WATCH ABOVE: The start of a new school year is a just a week away, and while it can be exciting at first, classes can start to get boring with the same old teaching methods. Ashley Carter explores one new way teachers are flipping their classrooms and tells us why many students prefer the new approach.
TORONTO – The start of a new school year is just a week away, and while it can be exciting at first, classes can start to get boring with the same old teaching methods.
“You get sick of looking sometimes at the dazed looks of the students and you’re wondering, ‘Are they paying attention, are they interested?’ So we were really looking for something that would revitalize not only them, but us as well,” said Donna Green, flipped classroom math teacher.
“We decided we wanted to try it to do something to stimulate math.”
After teaching math traditionally for 18 years, Green and her colleague, Amanda Belanger decided to flip their grade 10 math classes last year at Sir William Mulock Secondary School in Newmarket, Ont.
“What happens is students watch the lesson at home on a video, it’s about a 10 or 15 minute video, and they get a few practice questions,” said Green.
Students then come to class the next day and use what they learned in Green’s video lesson to do their homework during class time.
“It’s a lot easier because you have more access to help in the classroom, and especially also at home it’s not as difficult because you go through the lesson on your own at your own pace,” said flipped classroom student Kaylee Goldman.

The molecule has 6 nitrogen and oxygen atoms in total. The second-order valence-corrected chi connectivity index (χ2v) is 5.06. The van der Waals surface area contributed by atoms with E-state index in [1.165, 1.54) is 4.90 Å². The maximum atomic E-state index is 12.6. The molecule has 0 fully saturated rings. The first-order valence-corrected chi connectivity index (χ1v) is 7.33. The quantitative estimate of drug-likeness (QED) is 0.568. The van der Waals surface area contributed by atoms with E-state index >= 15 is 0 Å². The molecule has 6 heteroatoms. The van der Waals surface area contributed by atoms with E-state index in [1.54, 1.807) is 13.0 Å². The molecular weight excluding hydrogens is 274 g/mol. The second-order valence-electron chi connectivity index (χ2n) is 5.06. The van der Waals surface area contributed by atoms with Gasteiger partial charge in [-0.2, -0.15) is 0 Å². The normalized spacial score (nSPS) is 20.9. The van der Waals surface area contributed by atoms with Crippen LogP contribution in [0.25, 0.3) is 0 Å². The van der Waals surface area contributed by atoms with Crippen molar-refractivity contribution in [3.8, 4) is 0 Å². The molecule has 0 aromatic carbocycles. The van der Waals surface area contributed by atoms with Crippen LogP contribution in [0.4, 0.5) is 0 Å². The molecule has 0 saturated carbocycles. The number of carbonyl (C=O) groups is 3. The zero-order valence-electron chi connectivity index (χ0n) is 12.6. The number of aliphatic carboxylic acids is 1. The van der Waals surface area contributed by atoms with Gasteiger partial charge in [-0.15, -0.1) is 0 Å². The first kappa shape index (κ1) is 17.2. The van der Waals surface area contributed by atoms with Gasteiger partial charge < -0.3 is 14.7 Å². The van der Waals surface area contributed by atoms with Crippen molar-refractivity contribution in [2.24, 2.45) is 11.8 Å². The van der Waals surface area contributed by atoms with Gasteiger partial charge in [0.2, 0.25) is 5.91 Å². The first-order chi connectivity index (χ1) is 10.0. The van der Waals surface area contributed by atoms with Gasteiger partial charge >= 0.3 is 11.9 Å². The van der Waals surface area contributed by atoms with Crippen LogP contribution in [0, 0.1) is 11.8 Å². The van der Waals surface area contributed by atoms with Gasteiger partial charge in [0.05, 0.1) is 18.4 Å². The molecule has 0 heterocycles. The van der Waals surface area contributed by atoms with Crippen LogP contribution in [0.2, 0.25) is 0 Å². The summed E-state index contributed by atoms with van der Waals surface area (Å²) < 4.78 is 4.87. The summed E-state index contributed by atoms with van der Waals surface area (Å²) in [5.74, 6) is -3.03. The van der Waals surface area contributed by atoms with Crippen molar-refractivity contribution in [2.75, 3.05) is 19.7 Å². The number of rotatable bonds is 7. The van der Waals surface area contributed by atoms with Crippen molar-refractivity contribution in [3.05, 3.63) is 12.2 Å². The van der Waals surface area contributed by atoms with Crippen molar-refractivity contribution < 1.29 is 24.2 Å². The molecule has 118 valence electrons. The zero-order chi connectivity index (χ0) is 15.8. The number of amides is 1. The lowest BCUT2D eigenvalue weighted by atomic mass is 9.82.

Green says this innovative teaching method helps to cut down classroom distractions, allows teachers to help stumped students with their homework, and students are also seeing a change in their grades.
“At first I was like, ‘I don’t know about this, this is really different,’ but after a week or so I really like it and I think it did improve my marks,” said Lauren Kensit, another flipped classroom student.
Parents are also welcoming the flipped classroom teaching method because now the teachers are available to answer any complicated homework questions, instead of the parents.
“A ton of parents struggle nowadays and sometimes when you try to explain to your own child you can have meltdowns or get frustrated or impatient, so this is a godsend for parents to have this,” said Bonnie Kirsh, a flipped classroom parent.
Besides math, other subjects that have been taught in a flipped classroom include science and English.
School boards across Ontario, including Peel and York, have been experimenting with this teaching method, but it is ultimately up to the individual teacher to flip their classroom.